Colin Kahl, the nominee to be the top policy official at the Pentagon, came under fire from Senate Republicans on Thursday over past tweets criticizing GOP officials and Trump administration policies.
GOP members of the Senate Armed Services Committee also criticized Kahl over several of his past policy positions on Middle East issues — namely the 2015 nuclear deal with Iran — in what is already the most contentious confirmation for a Biden administration Pentagon nominee so far.
The hearing came two days after President Joe Biden withdrew the nomination of Neera Tanden to be the White House Office of Management and Budget chief, due primarily to concerns that she did not have the necessary votes to be confirmed following senators’ reactions to past tweets.
Kahl apologized early in Thursday’s hearing for what he called “disrespectful” language on social media, and argued that he would approach the top policy job from a nonpartisan perspective and with a lens of bipartisanship in his dealings with Congress.
Sen. Tom Cotton (R-Ark.), who plans to vote against Kahl, confronted the nominee early in the hearing by noting past tweets that were critical of Republicans and the policies of former President Donald Trump. In one tweet, Kahl said Republicans “debase themselves at the alter of Trump” and said the GOP is “the party of ethnic cleansing,” sharing a news story about senior GOP Sen. John Cornyn of Texas defending Trump’s decision to move troops out of northern Syria ahead of Turkey’s incursion there.
“The real tense moments are going to happen when you’re in the Pentagon and Iran hijacks another American ship or China shoots down an aircraft,” Cotton told Kahl. “And if this is the way you respond to mere policy disagreements when you’re sitting at home reading the news, I do not think that you’re fit to sit in the Pentagon and make decisions about life and death.”
Kahl said he was “swept up” in the polarizing environment online during the Trump years.
“To state the obvious, the last few years have been pretty polarizing on social media. I’m sure there are times that I got swept up in that,” Kahl told Cotton. “There were a number of positions that president Trump took that I strongly opposed. I think the language that I used in opposing those was sometimes disrespectful, and for that I apologize.”
He emphasized his “long track record” of putting aside partisan politics at the Pentagon, starting in the George W. Bush administration.
“I understand that the position of the undersecretary of defense for policy, while it’s a political appointment, is not a political job. It’s a policy job. One that requires me to be nonpartisan,” he added. “I know that I can comport myself in that way because I did it the last time I was at the Pentagon.”
The panel’s top Republican, Sen. Jim Inhofe of Oklahoma, also questioned Kahl’s comments and policy positions — including whether sanctions should be lifted against Iran. And he criticized the details of a call last week between himself and Kahl were reported by POLITICO.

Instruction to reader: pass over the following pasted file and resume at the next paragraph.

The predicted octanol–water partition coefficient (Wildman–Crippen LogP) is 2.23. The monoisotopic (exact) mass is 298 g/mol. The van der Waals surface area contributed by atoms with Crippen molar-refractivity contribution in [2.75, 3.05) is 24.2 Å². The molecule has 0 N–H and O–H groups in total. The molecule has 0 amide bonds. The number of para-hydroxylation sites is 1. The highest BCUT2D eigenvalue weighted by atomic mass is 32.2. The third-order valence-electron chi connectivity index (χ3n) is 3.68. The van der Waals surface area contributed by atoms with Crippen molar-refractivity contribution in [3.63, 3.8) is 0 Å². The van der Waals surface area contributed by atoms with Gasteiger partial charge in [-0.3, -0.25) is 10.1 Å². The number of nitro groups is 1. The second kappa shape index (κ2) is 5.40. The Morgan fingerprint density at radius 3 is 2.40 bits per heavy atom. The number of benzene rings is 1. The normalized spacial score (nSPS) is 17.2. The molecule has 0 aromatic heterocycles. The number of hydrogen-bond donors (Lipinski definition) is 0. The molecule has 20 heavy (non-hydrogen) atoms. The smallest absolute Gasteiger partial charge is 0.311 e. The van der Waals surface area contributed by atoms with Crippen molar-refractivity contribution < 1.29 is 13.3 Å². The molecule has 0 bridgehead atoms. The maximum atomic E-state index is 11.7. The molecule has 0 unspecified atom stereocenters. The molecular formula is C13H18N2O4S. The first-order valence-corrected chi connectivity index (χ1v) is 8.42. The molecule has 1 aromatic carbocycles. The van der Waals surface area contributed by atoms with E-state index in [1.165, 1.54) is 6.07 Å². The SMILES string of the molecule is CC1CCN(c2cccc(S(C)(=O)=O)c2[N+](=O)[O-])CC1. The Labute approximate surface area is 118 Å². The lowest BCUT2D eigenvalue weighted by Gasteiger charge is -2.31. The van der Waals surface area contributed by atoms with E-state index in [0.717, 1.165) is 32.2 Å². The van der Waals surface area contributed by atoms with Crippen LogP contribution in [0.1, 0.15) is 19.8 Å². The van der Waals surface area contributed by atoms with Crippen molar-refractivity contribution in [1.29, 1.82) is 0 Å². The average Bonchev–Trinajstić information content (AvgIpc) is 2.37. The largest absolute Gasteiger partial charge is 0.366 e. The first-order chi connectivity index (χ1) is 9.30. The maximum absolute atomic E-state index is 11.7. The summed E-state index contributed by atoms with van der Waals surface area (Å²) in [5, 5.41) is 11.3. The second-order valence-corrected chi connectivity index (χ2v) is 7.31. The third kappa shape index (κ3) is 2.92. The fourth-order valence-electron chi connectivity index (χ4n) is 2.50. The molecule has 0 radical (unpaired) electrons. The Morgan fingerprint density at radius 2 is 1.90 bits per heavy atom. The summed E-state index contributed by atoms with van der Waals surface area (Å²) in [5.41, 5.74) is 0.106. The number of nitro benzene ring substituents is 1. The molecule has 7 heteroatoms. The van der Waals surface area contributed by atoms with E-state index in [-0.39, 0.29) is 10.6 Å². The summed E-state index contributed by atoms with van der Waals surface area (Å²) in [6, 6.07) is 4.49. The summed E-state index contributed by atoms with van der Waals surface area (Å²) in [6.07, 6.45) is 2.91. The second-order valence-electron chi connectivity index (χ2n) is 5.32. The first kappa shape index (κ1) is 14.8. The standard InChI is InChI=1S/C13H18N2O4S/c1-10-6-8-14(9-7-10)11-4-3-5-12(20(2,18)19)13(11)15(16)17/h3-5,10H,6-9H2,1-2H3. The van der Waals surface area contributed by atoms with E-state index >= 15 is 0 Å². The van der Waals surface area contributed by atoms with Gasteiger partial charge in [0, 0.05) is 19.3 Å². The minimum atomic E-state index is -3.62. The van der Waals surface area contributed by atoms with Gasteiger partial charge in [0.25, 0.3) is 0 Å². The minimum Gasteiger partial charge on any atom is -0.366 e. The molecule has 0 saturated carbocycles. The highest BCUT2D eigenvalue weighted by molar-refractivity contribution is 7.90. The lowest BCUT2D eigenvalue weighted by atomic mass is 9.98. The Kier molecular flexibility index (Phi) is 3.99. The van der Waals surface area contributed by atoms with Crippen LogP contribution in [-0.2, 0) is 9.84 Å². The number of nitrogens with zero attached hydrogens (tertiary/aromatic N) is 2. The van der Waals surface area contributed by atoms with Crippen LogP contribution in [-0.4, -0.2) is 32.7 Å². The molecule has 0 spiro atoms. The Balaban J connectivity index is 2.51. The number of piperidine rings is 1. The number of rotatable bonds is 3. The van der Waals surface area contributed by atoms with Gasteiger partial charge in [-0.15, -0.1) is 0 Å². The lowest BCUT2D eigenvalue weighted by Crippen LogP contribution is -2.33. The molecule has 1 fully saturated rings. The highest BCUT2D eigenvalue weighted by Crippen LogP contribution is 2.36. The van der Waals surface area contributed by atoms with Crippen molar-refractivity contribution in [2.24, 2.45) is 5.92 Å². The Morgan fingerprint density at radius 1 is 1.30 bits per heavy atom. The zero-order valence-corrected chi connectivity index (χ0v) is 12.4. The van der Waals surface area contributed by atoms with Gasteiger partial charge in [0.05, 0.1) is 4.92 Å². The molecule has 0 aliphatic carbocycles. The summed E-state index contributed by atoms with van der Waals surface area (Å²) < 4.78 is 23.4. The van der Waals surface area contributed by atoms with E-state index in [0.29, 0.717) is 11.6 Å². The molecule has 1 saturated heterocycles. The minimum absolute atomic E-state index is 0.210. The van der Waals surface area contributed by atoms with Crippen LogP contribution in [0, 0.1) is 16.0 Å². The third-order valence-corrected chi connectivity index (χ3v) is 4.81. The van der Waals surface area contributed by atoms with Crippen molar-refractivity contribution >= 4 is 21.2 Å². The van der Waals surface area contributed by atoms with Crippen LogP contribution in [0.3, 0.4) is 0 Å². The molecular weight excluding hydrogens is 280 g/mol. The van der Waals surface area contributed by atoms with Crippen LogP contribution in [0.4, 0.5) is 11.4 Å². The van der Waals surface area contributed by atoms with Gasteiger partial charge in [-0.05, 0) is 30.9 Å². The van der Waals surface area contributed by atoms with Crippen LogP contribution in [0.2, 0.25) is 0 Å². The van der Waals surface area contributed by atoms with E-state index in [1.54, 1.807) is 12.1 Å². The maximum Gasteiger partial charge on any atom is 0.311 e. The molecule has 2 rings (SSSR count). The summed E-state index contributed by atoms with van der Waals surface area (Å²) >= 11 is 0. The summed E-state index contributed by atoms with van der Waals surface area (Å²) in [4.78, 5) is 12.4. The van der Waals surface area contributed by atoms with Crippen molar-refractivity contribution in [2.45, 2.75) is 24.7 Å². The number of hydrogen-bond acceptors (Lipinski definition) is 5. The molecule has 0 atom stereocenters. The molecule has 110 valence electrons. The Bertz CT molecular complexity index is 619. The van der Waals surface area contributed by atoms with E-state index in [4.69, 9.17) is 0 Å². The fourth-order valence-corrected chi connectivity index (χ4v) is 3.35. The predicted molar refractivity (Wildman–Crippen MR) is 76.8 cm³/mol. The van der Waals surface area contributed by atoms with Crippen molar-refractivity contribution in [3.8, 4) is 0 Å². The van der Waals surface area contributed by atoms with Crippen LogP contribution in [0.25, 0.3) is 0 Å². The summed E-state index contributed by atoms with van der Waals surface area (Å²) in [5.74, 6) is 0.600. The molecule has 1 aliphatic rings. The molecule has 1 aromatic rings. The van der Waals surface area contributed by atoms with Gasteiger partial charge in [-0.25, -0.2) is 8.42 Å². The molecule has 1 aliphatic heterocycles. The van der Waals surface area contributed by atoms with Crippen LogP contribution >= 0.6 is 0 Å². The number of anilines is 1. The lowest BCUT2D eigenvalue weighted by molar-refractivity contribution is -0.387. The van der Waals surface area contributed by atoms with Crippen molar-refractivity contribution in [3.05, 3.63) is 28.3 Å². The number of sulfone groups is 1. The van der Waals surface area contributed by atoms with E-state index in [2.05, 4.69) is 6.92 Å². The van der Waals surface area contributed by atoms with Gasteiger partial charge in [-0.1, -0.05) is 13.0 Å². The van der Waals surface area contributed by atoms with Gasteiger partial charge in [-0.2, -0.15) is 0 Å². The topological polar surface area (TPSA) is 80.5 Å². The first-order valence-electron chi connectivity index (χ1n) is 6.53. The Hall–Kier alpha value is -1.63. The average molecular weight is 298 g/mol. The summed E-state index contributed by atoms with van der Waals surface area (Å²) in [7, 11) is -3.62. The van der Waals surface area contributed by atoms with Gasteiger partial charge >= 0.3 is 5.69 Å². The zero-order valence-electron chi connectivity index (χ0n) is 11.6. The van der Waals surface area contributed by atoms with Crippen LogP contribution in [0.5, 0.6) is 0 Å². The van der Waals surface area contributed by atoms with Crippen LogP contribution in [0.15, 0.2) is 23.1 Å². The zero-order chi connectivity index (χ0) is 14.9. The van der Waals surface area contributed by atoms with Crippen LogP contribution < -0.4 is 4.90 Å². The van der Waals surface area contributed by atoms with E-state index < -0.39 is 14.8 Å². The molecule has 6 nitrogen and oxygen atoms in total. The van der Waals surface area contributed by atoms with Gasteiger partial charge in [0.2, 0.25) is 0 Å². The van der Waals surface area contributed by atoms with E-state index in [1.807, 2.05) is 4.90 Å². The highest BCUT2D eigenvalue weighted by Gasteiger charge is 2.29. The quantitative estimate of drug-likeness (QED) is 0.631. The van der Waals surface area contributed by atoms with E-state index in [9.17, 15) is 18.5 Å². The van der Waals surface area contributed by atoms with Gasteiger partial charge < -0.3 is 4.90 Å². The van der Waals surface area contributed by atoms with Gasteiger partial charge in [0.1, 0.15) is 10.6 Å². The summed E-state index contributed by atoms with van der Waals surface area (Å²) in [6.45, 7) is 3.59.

“National security is too important for partisan politics,” Inhofe said. “Unfortunately, in the past, in many cases, your public policy positions have been couched in partisan politics rather than fact-based analysis.”
Sen. Mike Rounds (R-S.D.) likened GOP concerns with Kahl’s tweets to the opposition of Anthony Tata, a Trump nominee for the top Pentagon policy job who was withdrawn last year amid scrutiny for making inflammatory remarks about Muslims and Democratic officials and amplifying conspiracy theories on Twitter. Tata was later appointed as acting policy chief.
“Your tweets have been tough, and in many cases incendiary, something for which many members had issues with the previous administration’s nominee for this very same position,” Rounds said.
One Democrat, Sen. Mazie Hirono of Hawaii, noted the irony of Republicans raking a nominee for harsh tweets after many GOP lawmakers avoided commenting on Trump’s incendiary posts by saying they hadn’t seen them.
“I note that this nominee has been criticized regarding some tweets that he put out on the Iran deal, which I consider to be one of the most critical agreements that this country has entered into,” Hirono said. “That kind of criticism regarding tweets from folks who didn’t say anything about the kind of lying, racist tweets out of the former president I think is pretty rich.”
In addition to Cotton, Iowa Republican Joni Ernst announced during the hearing she’ll oppose Kahl’s nomination.
Another Republican Armed Services member, Sen. Marsha Blackburn of Tennessee, vowed to oppose Kahl ahead of Thursday’s hearing. The GOP senator argued Kahl “has been consistently wrong about almost every foreign policy issue in recent memory” and “has zero meaningful experience” on China.
Democrats appeared largely supportive of Kahl. Armed Services Chair Jack Reed (D-R.I.) praised Kahl’s experience, which includes serving as the Pentagon’s Middle East policy chief from 2009 to 2011 and as then-Vice President Biden’s national security adviser from 2014 to 2017.
And Sen. Tim Kaine (D-Va.) said Republican opposition to Kahl is rooted more in their opinions on the Iran nuclear deal, which Kahl supported, than objections to him.
“I think your nomination is sort of a proxy for a sharp difference of opinion in this committee and in Congress about the wisdom of the JCPOA,” Kaine told Kahl. “That is the core of many of the questions today.”
If Senate Republicans unify in opposition to Kahl, one Democrat could sink the nomination in the 50-50 Senate. The same situation imperiled Tanden’s nomination when Democratic Sen. Joe Manchin opposed her bid.